Table 4 SWAXD structural parameters of PEG, PS, and SPAN products. The temperature given for each sample corresponds to the temperature of the respective sample in Fig. 6
Sample State Temp [°C] SAXD WAXD
Low q-spacing [Å−1] d-Spacing [Å] Structure Large q-spacing [Å−1] d-Spacing [Å] PEG crystallisation Hydrocarbon tail packing
a q-Spacing data from shoulder peaks rather than well-defined Bragg peaks, see Fig. 6.b This spacing might correspond to a metastable isotropic liquid since no phase transition was observed in the SWAXD experiments.
PEG400 Solid −65 0.048a 131 Lamellar 1.387 4.53 Yes n.a.
1.580a 3.98
1.659 3.79
0.099a 63.5 1.687a 3.72
1.875a 3.35
1.960 3.21
Liquid 20 None 1.517 4.14 No n.a.
PS80 Solid −56 0.105 59.8 Lamellar 1.364 4.61 Yes None
0.210 29.9
0.060a 105 1.648 3.81
0.162a 38.8
Liquid 20 0.139 45.2 None 1.449 4.34 No None
PS60 Solid −56 0.085 73.9 Lamellar 1.370 4.59 Yes Orthorhombic
0.162 38.8
1.529 4.11
0.054a 116
1.653 3.80
0.190a 54.2
1.721 3.65
0.116a 33.1
Liquid 53 0.128 49.1 None 1.421 4.42 No None
PS40 Solid −22 0.080 78.5 Lamellar 1.364 4.61 Yes Orthorhombic
0.162 38.8
1.517 4.14
0.054a 116
1.631 3.85
0.178a 52.4
0.120a 35.3 1.708 3.68
Liquid 20 0.128 49.1 None 1.455 4.32 No None
PS20 Solid −65 0.088 71.4 Lamellar 1.364 4.61 Yes Orthorhombic
0.173 36.3 1.517 4.14
0.054a 116 1.636 3.84
0.120a 52.4 1.710 3.67
Liquid 20 0.140 44.9 None 1.461 4.30 No None
SPAN80 Solid −65 0.153b 41.1b Lamellar 1.466 4.29 n.a. None
Liquid 20 0.180 34.9 None 1.375 4.57 n.a. None
SPAN60 Solid 20 0.105 59.8 Lamellar 1.520 4.13 n.a. Hexagonal
0.210 29.9
0.247a 25.4
0.318 19.8
0.352a 17.8
0.389a 16.2
0.414 15.2
Liquid 64 0.179 35.1 None 1.341 4.69 n.a. None
SPAN20 Solid −65 0.131 48.0 Lamellar 1.523 4.13 n.a. Hexagonal
Liquid 28 0.167 37.6 None 1.364 4.61 n.a. None



image file: d0ce00236d-f7.tif
Fig. 7 SWAXD of A) PS80, B) PS60 and C) PS20 from the slow cooling measurements, with D) corresponding DSC data measured at 1 °C min−1. One SWAXD measurement curve is displayed every 2 °C, which is the last data set at each temperature.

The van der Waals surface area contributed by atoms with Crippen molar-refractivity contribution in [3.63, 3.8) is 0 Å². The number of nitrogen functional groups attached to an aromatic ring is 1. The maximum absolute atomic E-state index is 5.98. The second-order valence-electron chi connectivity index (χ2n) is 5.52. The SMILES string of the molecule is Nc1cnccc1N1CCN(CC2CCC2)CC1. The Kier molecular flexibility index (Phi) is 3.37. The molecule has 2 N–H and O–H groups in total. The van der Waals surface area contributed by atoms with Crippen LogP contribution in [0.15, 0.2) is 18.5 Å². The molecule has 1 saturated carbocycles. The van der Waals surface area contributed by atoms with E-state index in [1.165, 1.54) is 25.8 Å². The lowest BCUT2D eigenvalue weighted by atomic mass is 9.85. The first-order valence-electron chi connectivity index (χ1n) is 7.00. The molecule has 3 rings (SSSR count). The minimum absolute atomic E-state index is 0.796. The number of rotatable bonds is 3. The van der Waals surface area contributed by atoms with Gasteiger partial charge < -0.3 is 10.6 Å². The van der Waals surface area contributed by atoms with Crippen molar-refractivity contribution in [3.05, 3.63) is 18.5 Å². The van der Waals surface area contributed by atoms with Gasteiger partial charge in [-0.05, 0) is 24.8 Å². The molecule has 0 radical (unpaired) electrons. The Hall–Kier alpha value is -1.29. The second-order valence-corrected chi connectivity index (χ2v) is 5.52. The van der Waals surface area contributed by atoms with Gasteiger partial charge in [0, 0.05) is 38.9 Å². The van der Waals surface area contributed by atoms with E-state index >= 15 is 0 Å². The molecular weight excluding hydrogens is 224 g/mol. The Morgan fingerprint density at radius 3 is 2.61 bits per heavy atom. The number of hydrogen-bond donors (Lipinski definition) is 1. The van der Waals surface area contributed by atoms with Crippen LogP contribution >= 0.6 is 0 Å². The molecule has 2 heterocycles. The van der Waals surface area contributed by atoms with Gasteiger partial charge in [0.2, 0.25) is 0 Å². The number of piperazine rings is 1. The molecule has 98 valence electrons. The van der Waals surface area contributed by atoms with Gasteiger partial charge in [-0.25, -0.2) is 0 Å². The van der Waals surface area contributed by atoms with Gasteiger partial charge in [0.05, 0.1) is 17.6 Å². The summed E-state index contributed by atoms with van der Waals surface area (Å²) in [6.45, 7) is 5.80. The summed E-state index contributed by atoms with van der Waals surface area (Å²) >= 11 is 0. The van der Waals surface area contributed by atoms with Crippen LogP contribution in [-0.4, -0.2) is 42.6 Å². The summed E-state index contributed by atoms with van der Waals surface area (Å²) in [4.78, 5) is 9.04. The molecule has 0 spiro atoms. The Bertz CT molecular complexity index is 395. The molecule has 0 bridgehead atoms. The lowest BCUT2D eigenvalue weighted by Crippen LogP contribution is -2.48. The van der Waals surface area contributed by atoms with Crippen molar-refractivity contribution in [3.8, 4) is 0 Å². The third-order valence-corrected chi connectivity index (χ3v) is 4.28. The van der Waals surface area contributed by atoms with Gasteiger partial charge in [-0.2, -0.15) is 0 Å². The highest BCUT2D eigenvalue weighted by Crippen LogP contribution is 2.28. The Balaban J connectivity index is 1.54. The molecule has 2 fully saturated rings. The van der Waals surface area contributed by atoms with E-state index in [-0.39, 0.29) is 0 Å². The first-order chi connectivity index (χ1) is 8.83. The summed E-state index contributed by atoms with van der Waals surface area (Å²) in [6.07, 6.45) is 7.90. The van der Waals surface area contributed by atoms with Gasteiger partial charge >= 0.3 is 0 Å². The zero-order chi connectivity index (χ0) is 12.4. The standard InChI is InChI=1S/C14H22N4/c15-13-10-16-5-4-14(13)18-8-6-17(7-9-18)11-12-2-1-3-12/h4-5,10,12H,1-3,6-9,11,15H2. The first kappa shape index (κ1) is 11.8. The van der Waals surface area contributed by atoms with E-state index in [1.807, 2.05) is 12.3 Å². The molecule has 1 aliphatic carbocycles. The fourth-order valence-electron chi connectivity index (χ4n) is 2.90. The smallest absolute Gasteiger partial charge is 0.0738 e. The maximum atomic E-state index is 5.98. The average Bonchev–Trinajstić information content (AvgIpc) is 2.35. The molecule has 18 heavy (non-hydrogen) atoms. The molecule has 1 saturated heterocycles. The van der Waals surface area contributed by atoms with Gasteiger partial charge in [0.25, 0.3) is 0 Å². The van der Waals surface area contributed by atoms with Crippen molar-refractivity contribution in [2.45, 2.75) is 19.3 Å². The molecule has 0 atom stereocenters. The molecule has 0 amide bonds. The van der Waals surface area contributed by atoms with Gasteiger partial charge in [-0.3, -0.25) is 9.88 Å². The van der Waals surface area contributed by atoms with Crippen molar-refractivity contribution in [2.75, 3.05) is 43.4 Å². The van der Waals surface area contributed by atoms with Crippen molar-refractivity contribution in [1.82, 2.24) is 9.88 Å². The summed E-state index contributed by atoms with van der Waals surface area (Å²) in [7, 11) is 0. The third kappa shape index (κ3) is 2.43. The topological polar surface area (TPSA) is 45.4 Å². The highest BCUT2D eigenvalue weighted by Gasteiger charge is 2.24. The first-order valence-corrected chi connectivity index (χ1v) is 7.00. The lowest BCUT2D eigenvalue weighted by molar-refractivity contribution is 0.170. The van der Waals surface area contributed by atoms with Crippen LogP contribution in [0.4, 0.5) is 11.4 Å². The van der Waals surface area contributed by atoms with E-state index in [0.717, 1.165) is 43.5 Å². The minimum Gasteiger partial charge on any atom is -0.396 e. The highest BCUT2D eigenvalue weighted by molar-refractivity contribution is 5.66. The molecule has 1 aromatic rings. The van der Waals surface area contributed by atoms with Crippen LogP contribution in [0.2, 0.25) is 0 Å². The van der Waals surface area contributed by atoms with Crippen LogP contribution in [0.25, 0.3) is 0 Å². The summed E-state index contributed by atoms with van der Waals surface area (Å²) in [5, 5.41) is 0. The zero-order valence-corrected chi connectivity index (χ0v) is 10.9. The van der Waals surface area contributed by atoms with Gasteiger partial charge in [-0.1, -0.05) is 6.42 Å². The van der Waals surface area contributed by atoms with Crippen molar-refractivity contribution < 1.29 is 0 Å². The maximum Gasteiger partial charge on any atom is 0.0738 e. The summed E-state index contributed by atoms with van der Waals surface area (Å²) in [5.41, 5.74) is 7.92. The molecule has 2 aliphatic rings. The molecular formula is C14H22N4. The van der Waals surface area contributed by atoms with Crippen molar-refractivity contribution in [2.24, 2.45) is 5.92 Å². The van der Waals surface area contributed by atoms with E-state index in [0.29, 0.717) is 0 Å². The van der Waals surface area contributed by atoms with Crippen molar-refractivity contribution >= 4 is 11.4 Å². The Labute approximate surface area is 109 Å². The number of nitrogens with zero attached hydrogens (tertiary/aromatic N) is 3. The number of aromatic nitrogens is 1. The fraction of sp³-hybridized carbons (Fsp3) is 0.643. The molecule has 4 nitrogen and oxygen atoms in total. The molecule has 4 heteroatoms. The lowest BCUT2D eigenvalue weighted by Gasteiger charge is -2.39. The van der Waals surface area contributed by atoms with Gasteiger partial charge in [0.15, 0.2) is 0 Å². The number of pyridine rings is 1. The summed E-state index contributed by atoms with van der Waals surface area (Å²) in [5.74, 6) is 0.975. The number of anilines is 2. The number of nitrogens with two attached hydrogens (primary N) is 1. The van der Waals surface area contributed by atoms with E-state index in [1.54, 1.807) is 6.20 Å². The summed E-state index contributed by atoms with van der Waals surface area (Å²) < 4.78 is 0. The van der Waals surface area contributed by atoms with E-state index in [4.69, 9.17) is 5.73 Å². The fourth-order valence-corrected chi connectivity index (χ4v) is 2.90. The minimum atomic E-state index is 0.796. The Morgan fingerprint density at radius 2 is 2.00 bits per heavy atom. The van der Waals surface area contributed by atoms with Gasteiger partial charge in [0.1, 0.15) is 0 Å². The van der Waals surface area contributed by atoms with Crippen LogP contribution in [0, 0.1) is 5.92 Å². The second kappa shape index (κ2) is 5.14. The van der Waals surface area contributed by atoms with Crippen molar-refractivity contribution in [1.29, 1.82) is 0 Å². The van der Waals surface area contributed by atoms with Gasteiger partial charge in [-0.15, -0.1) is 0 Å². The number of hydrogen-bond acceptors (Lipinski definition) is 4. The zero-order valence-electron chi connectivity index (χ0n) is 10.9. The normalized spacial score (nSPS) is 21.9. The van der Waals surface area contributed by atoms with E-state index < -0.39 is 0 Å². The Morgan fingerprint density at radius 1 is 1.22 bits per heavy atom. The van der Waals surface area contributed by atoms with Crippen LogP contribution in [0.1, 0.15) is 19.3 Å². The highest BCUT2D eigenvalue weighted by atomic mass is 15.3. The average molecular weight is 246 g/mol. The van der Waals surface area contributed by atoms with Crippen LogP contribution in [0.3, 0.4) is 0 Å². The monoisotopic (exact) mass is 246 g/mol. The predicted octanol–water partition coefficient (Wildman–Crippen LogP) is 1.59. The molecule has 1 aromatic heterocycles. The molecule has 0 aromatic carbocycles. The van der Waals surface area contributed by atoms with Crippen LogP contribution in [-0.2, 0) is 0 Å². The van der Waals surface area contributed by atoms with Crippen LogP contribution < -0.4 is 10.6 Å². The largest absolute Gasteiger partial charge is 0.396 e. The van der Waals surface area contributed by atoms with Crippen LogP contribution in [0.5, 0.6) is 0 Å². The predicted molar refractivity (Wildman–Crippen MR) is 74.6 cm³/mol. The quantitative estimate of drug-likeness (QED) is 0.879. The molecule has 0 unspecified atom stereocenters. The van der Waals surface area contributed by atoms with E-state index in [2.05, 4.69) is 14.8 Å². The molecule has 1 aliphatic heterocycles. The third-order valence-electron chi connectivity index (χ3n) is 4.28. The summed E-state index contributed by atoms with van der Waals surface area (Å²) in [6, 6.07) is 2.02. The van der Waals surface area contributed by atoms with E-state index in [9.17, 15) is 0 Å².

The data clearly suggest that in the unsaturated PS80 only the headgroup crystallised, whereas saturated PS products crystallised in part by both the EO chains and the hydrocarbon tails. The contribution to crystallinity from the tails increased as the length of the saturated hydrocarbon chains increased. The enthalpies of melting for PEG and fatty acids (ranging from lauric acid to stearic and oleic acid) are in the same order of magnitude and hence it was difficult to completely differentiate between their contributions to the melting enthalpy based on only DSC data. However, from the SWAXD data, the Tmp dependence for the PSs on saturated hydrocarbon tail length can be explained to be a consequence of tail crystallisation.

Nanometre length scale (SAXD). At low temperatures the SPANs also displayed Bragg peaks in the SAXD region (q-values are listed in Table 4), corresponding to lamellar phases28 with repeat distances of 60 Å, and 48 Å for SPAN60 and SPAN20, respectively. The SPAN60 revealed several Bragg peaks corresponding to a lamellar structure (some smaller unassigned shoulder peaks were also observed as listed in Table 4). Unlike SPAN20 and SPAN60, the SPAN80 SWAXD pattern did not show the expected phase transition upon cooling. A peak corresponding to 41 Å was observed at low temperatures for SPAN80, although this was a result of a gradual change of the repeat distance with temperature. Therefore, this distance might correspond to an isotropic liquid rather than a lamellar phase. The assumption that SPAN80 forms a lamellar phase is based on the observed exothermic event during cooling in DSC in combination with birefringence at low temperatures.

The length of a hydrocarbon chain, l, can be estimated using the following equation: l = 1.5 + 1.27nc Å, where nc is the number of carbon atoms in the hydrocarbon chain,29 and the length of a sorbitan is approximated to be 8–9 Å in its longest conformation. SPAN60 would according to this approximation form a bilayer, with two extended hydrocarbon tails, with a thickness of 65 Å (2 × 24.4 + 2 × 8 Å), corresponding well to the repeat distance of 60 Å found in the diffraction data (Fig. 6C). This structure is also consistent with SPAN20, where the equivalent length of two fully extended hydrocarbon tails and two heads would be 49 Å, matching well with the experimentally determined repeat distance of 48 Å. The estimated repeat distance of 41 Å for SPAN80 is consistent with a bilayer of fluid hydrocarbon tails. The length of an oleate tail in a glycerol monooleate lamellar liquid crystal has previously been determined to be 17 Å.30 A bilayer in the SPAN80 system would thus be 17 × 2 + 2 × 8 = 50 Å, corresponding reasonably to the observed 41 Å.